Last week while chatting and preparing dinner, my mom was lamenting about all the brick and mortar stores she saw closing their doors, mainly due to the doom of the Amazon era. Coincidentally, my sister, a photographer, showed me this photographer named Retail Death, that was documenting the closing process of shopping malls around the country. A gloomy view of what the retail industry is going through.
It got me thinking: all industries, all products, all businesses have their life cycle. We all know that. But what will keep mine, and yours, alive through the coming years? The example of Best Buy inspired many to focus on client experience, embracing the need we have for human touch and support in conjunction with the ease of the digital experience that we expect. Some of the examples with Best Buy are how it embraced the behavioral change that came with Amazon, turning the weakness into strength: they took “showrooming” in stride and took advantage of the need that people have to try things live before making a large purchase. It also focused on people and developing a bond with their clients through the Geek Squad.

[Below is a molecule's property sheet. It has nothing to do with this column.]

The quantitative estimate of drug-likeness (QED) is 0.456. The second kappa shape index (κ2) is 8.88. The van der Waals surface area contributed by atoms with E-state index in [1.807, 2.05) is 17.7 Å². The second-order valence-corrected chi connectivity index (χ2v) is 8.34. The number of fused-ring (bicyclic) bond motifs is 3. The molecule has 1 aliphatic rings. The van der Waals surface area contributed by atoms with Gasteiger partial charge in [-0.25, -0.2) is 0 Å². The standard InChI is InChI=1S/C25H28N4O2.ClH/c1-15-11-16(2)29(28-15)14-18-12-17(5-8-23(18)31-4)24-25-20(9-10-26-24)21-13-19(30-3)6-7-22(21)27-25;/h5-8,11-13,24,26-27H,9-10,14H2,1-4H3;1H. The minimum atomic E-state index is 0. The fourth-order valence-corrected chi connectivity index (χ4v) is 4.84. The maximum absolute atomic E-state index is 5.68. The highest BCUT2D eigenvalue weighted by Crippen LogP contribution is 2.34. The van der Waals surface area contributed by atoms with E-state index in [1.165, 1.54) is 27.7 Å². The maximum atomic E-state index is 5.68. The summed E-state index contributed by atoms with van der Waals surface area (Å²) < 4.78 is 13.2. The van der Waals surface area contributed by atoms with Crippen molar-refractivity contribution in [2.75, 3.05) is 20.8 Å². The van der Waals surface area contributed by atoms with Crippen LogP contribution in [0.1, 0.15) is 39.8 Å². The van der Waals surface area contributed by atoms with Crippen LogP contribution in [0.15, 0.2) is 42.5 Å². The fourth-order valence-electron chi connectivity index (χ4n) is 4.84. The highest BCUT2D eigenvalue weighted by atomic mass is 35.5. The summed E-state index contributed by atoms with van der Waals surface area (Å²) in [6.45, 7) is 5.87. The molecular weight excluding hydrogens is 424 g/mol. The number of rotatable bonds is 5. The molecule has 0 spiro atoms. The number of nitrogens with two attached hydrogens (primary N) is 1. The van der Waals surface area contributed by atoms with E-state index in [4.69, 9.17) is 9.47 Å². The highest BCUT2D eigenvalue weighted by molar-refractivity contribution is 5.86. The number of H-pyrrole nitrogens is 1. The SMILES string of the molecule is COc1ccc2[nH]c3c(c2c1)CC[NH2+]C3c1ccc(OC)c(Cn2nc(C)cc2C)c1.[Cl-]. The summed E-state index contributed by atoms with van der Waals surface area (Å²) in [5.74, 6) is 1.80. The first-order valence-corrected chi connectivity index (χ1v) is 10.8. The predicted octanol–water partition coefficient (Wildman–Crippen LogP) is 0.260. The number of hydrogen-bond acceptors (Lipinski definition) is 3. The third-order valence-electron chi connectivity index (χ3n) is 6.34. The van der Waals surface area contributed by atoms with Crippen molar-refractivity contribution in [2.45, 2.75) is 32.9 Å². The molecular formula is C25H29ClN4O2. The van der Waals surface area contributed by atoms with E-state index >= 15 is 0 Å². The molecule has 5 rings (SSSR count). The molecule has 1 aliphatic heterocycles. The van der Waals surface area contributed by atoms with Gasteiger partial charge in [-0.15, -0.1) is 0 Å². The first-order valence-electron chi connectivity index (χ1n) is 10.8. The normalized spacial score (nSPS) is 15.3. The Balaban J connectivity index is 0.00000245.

We still crave human reassurance:
The digital era went from 0 to 100 in a flash. This has had an impact in our personal life that I do not need to explain. But it has also raised our conscious and unconscious expectations on how a company should provide their services to us. It should be fast, simple, clear and without much back and forward, just like opening Facebook account, even if what we were doing is opening a regulated brokerage account where our life savings will be stored, that requires many more steps and people or organizations involved.
The reality is that using digital tools to improve your service is a sine qua non in business. But the ones that will truly thrive are those that are actually merging the human touch with the digital support. Just like Best Buy did.
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